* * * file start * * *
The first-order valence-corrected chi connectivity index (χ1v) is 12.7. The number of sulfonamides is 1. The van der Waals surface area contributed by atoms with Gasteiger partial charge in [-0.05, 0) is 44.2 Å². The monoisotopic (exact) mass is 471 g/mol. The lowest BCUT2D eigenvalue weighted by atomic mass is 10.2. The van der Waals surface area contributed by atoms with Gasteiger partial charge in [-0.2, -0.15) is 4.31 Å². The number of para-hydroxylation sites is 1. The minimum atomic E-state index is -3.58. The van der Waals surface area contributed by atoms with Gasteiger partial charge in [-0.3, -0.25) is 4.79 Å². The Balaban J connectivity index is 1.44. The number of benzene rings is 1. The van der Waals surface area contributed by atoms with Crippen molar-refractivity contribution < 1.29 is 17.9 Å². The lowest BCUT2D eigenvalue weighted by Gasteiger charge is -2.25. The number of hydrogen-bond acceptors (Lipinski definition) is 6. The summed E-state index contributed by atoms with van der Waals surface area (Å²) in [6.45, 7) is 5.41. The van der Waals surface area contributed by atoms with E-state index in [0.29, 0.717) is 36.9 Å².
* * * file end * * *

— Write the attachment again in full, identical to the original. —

The first-order valence-corrected chi connectivity index (χ1v) is 12.7. The number of sulfonamides is 1. The van der Waals surface area contributed by atoms with Gasteiger partial charge in [-0.05, 0) is 44.2 Å². The monoisotopic (exact) mass is 471 g/mol. The lowest BCUT2D eigenvalue weighted by atomic mass is 10.2. The van der Waals surface area contributed by atoms with Gasteiger partial charge in [-0.2, -0.15) is 4.31 Å². The number of para-hydroxylation sites is 1. The minimum atomic E-state index is -3.58. The van der Waals surface area contributed by atoms with Gasteiger partial charge in [-0.3, -0.25) is 4.79 Å². The Balaban J connectivity index is 1.44. The number of benzene rings is 1. The van der Waals surface area contributed by atoms with Crippen molar-refractivity contribution < 1.29 is 17.9 Å². The lowest BCUT2D eigenvalue weighted by Gasteiger charge is -2.25. The number of hydrogen-bond acceptors (Lipinski definition) is 6. The summed E-state index contributed by atoms with van der Waals surface area (Å²) in [6.45, 7) is 5.41. The van der Waals surface area contributed by atoms with E-state index in [0.29, 0.717) is 36.9 Å².